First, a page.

I have been immersed in the French language lately. For our upcoming trip to France, I am listening to Piimsleur French 2 language CDs. I drive down the highway responding to questions in French and listening to the answers to see if I got it right. It’s probably a good thing that other drivers can’t hear me asking them if they want to have a glass of wine.
This will be my third trip to France and I like to make myself understood and to understand others. While there is no need to speak French on a Viking River Cruise, it does come in handy on shore. The Viking crews are all fluent in English, regardless of which country they come from. When on land, however, it helps to know the French language when purchasing something in a shop, ordering a drink, or asking for directions.
Bienvenue a la Tour
My other French experience has come from giving ghost tours for Haunted Boston. This spring I have led several tours for children on field trips from Francophone schools in Canada’s Quebec Province. Some of the school kids have excellent English; others, not so much. Either way, I give the introduction to the tour in French. It makes them feel welcome and puts them at ease. Each time I do this, I translate a few more sentences and include them in the intro, which expands my grasp.
The first time I tried introducing the tour in French, I felt nervous and tried not to mess it up. The one thing you don’t want is for a group of schoolchildren to laugh at you. (Actually, kids from Canada are much too polite to laugh at their tour guide.) Nevertheless, I checked with one of their teachers who reassured me that my French was “very good.” She seemed a little surprised. Me, too.
Growing Up with the French Language
Now, the odd thing about this is that I grew up in a French-speaking culture. When I was a kid, the Fall River-Somerset area on the South Coast of Massachusetts had three predominant cultures: Irish, Azorean Portuguese, and French Canadian. We all played together but went to different churches. Some kinds attended public school but my siblings and I went to St. Louis de France in Swansea, MA, for grades one through six. The Sisters of St. Joseph taught us in full habits and three languages.
We learned to say our prayers in French and some in Latin. I sang French and Latin songs in the choir. I could make my confession in French and we studied French in class.
The nuns tried to make us use the French language version of the “Baltimore Catechism” but we rebelled and got the English version instead. Still, we learned vocabulary, conjugated French verbs, and translated French reading texts. With all that, you would think that it would have stuck.
A Lack of Dialogue
Mais, voici le chose (Here’s the thing): No one ever spoke it to us or engaged us in a French dialogue. Our parents spoke French when they didn’t understand what they wanted us to say. Gossip, medical situations, adult conversations and the decision whether to go out for ice cream were all done in French. Les enfants were not involved. Aside from learning the French word for ice cream (crème glacée), I tuned out.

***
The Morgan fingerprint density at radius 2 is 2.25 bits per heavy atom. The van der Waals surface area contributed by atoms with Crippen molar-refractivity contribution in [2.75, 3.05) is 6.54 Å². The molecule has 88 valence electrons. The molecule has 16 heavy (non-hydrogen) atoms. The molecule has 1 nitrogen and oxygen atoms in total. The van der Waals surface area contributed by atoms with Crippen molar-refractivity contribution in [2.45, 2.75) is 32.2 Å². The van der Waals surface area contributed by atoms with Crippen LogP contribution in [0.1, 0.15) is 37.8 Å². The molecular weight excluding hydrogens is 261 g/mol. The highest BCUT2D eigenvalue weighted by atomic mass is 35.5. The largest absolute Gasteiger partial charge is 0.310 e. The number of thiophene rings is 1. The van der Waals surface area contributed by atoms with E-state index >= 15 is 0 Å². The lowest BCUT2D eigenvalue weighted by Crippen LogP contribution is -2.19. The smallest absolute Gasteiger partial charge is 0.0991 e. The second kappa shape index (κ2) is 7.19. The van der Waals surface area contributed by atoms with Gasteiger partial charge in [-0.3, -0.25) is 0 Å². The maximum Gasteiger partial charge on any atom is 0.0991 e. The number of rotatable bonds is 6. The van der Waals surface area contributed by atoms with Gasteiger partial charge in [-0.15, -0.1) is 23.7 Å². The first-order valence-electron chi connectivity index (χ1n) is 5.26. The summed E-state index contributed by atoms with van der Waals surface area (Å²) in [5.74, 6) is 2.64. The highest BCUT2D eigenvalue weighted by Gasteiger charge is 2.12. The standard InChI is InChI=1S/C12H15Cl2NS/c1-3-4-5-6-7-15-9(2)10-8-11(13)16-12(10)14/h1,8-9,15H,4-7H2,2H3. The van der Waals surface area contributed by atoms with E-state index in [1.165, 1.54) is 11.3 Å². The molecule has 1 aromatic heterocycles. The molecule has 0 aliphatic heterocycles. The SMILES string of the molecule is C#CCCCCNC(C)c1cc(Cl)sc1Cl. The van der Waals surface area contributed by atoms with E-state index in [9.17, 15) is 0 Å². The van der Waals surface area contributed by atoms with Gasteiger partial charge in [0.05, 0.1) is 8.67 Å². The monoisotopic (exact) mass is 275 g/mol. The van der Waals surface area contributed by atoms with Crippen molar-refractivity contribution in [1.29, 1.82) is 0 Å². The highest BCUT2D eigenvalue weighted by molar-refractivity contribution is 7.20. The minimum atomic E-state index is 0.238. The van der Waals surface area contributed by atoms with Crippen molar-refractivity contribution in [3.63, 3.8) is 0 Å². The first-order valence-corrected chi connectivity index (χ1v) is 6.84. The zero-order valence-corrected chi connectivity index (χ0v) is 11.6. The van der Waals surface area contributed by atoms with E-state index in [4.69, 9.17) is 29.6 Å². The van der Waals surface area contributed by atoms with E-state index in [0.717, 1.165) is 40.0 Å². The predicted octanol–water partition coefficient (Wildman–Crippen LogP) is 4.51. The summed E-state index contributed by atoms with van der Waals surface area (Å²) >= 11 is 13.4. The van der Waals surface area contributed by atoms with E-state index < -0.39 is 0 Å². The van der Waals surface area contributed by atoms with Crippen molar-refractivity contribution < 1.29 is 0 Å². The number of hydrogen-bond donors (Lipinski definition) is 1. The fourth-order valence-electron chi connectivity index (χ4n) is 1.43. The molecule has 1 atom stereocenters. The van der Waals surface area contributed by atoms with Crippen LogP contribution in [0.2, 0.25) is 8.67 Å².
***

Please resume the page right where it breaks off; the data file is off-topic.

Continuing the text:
After one mostly irrelevant French course in high school, I never had use for French again. I do have a good accent, though. You can’t be surrounded by a language without picking that up.
When I went to France for the first time, on a business trip for Prime Computer, I remembered almost nothing. On a cold, rainy March night, though, I commented to the Maitre d’Hotel at a Parisian restaurant that it was a night for ducks, or maybe for dogs. Clearly, he understood because he was still chattering about les canards and les chiens when we reached our table and he was speaking much too fast for me to keep up.
Exploring Bordeaux Rivers and Wine
Then, in 2015 my husband and I took our first Viking River Cruise to the Bordeaux region of France with a few days in Paris afterward. I wanted to do better than the last time, so I studied, listening to a variety of French language CDs and figuring out what I would need to say. It worked!
I asked questions and got answers I could understand. Shopkeepers and a cab driver understood me. When I used my still-rudimentary French to ask our tour guide what a word meant in English, she explained—and then asked me how I came to speak French. I was thrilled.
So, now I’m back at it, listening in the car and talking back to the CD, translating more of what I want to say to the kids and practicing my intro.
Somewhere, Mom is Laughing
Somewhere up there, my mother is laughing. Mom sat with all of us as we did our French homework, patiently explaining sentence structure and verb usage, trying to get us to understand and translate accurately. She not only spoke French fluently, she won awards for her language skills. I inherited two large, beautiful volumes of French stories that she won in French competitions.
Mom never understood why we couldn’t learn French by studying it instead of speaking it. But it would have been so much easier had she only used French when asking us to set the table, wash the dishes, hang out the laundry, come in to dinner or go to bed. Then we could have gotten used to French’s Yoda-like word order and the convoluted verb structures—my particular bête noir.
Better late than never, I guess. I know Mom will be watching when I use my French on this trip. I’ll let you know how it goes.